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people are still using incandescent bulbs in villages. This maybe
because they are not aware of it or they are not able to afford it.
Though the use of CFLs or LEDs will benefit them in the long run, they
are not educated about the importance of energy saving therefore; they
tend to always buy normal bulbs only. However it could be that outside
of the metro areas, power generation rates are government subsidized, so
there is not much incentive to switch over to save money. The older
bulbs will no longer be manufactured starting next year, so eventually
the village stores won't have them to sell to customers as warehouse
supplies deplete. Energy Saving LED
Most modern dimmers provide normal energy savings. They reduce the total amount of watts consumed on the circuit. Many years ago, dimmers only reduced the watts consumed as light - making up the difference as heat in the dimmer switch. A 100W light turned down to 1/2 wattage at a dimmer switch resulted in 50 watts of light at the bulb, but 50 watts of heat was created in the switch. That was zero energy savings. The newer electronic dimmers will still let 50 watts be used as light, but only a few watts as heat in the switch.
To maximized energy savings, use of new cold cathode technology lights such as CFL (compact fluorescent lamp), LED (Light Emitting Diode), etc. types are suggested. You can use these lamps on a dimmer to furrther reduce the amount of energy used - but only if the lamp indicates that it is dimmable.
If the lamp or fixture does not specifically state it can be used on a dimmer, don't. This includes powering a light through a dimmer that is set to maximum brightness. Use a standard non-dimming switch instead.
Three possibility for the strobe problem: 1. Loose wire connection. Shut down the circuit breaker, pull down the switch, open the ceiling fan cover and check for any loose wiring connected to the main bulb, If there isnt any, remove the bulb and spray WD-40 or contact cleaner to the receptacle. Replace the bulb.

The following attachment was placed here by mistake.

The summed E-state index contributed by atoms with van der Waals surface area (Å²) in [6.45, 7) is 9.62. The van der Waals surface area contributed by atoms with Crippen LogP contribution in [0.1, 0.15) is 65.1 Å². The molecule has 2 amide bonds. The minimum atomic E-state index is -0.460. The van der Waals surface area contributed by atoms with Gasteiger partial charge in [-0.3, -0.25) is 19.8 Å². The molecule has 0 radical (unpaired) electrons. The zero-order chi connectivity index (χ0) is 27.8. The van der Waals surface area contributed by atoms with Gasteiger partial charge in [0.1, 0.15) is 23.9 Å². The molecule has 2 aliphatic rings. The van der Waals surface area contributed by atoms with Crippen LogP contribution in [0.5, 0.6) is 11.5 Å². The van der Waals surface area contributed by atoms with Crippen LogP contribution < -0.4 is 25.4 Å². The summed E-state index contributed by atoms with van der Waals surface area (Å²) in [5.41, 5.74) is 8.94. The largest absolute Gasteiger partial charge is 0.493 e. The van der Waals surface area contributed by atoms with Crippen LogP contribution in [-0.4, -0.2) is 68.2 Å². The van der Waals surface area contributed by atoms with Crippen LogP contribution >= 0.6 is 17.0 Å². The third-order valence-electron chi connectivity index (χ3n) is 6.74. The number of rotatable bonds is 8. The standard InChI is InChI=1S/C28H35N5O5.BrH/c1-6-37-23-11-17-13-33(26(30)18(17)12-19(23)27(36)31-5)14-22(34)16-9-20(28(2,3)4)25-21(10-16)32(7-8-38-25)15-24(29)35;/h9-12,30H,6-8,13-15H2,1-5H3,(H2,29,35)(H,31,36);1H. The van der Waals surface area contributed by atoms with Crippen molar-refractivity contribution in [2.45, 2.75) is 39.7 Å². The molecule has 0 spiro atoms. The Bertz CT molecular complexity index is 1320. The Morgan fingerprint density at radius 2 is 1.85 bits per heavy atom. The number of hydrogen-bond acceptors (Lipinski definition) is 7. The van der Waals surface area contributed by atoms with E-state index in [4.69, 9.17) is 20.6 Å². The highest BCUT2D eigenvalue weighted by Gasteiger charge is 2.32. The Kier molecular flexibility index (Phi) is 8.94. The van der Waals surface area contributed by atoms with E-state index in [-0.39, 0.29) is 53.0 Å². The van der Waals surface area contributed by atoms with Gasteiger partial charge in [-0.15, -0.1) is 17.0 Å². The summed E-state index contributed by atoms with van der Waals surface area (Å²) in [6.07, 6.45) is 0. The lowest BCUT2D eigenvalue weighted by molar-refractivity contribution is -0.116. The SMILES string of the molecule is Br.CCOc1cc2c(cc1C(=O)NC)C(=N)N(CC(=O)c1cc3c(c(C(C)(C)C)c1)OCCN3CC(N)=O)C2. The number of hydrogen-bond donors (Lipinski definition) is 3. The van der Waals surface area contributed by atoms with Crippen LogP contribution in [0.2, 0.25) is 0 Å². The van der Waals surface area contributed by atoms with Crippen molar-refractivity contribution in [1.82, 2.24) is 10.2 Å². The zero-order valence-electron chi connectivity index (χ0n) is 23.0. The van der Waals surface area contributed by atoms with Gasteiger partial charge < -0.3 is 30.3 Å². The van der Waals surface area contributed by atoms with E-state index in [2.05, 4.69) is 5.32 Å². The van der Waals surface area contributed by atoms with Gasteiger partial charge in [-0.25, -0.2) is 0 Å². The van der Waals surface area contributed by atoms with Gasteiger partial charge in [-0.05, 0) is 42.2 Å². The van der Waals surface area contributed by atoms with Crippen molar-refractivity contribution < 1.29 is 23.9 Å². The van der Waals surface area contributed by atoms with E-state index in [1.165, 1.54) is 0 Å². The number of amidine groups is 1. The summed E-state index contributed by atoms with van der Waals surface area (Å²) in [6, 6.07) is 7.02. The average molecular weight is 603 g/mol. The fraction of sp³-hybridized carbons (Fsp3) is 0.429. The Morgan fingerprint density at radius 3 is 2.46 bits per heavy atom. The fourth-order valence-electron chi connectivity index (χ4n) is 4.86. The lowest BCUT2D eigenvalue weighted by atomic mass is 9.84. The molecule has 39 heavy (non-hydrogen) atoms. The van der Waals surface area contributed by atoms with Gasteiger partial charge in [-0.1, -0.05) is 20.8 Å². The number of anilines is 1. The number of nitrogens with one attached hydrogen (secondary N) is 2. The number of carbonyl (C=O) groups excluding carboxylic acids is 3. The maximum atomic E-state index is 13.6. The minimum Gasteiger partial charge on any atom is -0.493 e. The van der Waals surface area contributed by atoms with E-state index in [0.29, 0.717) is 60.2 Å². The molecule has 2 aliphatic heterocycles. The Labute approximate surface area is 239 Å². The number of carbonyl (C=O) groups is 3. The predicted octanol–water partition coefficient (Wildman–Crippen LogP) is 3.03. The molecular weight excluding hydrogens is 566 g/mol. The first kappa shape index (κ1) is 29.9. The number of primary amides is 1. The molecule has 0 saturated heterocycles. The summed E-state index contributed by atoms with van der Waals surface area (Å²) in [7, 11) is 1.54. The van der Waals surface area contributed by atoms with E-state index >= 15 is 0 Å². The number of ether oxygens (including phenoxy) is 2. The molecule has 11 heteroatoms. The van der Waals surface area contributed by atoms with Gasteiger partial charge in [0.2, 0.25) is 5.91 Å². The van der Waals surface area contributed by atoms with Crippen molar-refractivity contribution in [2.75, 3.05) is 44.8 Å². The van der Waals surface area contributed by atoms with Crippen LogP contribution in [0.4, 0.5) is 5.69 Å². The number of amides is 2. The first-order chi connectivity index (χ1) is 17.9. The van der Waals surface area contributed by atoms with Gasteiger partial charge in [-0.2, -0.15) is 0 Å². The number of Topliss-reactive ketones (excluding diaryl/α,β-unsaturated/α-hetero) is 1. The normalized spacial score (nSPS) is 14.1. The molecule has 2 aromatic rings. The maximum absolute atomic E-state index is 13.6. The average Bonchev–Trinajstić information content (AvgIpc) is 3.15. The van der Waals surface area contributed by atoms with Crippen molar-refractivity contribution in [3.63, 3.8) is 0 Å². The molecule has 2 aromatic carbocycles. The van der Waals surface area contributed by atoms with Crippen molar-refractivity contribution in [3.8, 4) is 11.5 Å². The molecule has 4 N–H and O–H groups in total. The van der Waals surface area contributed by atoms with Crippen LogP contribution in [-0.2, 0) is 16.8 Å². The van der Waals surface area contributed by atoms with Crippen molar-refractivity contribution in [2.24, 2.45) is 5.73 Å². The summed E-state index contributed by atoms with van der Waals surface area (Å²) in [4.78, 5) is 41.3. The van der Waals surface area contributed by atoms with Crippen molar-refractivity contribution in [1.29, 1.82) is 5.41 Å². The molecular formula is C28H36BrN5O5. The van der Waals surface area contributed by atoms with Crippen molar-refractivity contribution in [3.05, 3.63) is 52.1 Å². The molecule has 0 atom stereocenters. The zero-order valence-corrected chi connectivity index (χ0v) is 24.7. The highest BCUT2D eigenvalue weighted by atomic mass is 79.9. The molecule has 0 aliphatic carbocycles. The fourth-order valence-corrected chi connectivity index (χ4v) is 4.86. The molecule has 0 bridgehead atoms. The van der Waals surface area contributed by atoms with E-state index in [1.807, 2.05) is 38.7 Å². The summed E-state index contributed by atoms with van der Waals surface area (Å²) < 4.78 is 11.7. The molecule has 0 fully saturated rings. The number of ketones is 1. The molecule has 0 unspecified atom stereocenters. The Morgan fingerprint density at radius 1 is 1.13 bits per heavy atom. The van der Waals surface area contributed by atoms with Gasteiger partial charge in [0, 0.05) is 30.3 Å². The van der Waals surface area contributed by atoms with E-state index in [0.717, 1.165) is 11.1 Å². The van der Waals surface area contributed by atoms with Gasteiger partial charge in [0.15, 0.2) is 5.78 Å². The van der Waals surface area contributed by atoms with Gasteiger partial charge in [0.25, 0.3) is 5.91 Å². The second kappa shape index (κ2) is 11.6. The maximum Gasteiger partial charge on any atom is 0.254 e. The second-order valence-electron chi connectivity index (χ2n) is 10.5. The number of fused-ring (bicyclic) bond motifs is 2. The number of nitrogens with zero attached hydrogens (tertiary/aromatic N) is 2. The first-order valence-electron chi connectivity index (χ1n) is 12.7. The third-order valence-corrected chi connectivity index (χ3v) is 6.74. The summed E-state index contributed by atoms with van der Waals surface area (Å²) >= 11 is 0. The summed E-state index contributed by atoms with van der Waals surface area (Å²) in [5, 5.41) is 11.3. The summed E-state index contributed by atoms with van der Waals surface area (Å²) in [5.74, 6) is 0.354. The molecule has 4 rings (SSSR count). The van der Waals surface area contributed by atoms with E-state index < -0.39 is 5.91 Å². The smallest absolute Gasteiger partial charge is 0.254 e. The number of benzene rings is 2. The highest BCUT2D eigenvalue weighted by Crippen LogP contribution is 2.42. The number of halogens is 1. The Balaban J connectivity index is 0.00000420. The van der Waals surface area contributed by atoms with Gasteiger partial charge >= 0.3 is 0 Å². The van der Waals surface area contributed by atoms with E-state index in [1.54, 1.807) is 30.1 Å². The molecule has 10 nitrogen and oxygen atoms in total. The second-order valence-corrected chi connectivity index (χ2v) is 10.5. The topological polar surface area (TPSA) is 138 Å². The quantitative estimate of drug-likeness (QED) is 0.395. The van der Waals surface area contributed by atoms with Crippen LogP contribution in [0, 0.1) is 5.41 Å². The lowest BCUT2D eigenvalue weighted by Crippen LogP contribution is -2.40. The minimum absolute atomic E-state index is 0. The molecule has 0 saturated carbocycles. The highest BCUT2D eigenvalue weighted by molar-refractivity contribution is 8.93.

2. Replace the bulb with a new one. Preferably incandescent or a warm white energy saver.
3. There maybe ghosts fooling around. (I'm kidding)
The HV and HOT have failed. This is a very common failure for rptv sets. The HV is derived from the Horizontal Output Transistor and is distributed sequentially to the three projection tubes; there is much power and energy going on when it is working properly; when it fails you will know it in many ways not unlike exactly what you have witnessed. The repairs will be over $200 but should be less than $400; all depends on the exact components (there are over 200 of them in the two circuits mentioned) that are defective. You will need a tv tech to make the repairs. First it will be necessary to determine exactly which components have failed and why; then they must be procured and replaced. Not a trivial matter; but that is what us tv techs do.
THIS TV HAS KNOWN PROBLEMS WITH PICTURE TUBE FAILURES AND I WILL PREDICT THAT AT SOME TIME IN THE FUTURE EVEN IF YOU GET IT REPAIRED NOW, ONE OF THE REMAINING TUBES WILL START GIVING YOU PROBLEMS. YOU HAVE THREE TUBES IN THIS UNIT (RED,GREEN & BLUE) AND THE RED TUBE IS DEFECTIVE. SORRY FOR THE NEWS BUT JUST TRYING TO SAVE YOU THE ULTIMATE COST FOR REPAIRS, FOR A PICTURE TUBE REPLACEMENT AND SUBSEQUENT SET UP IS A MAJOR & COSTLY REPAIR. HOPE THIS HELPS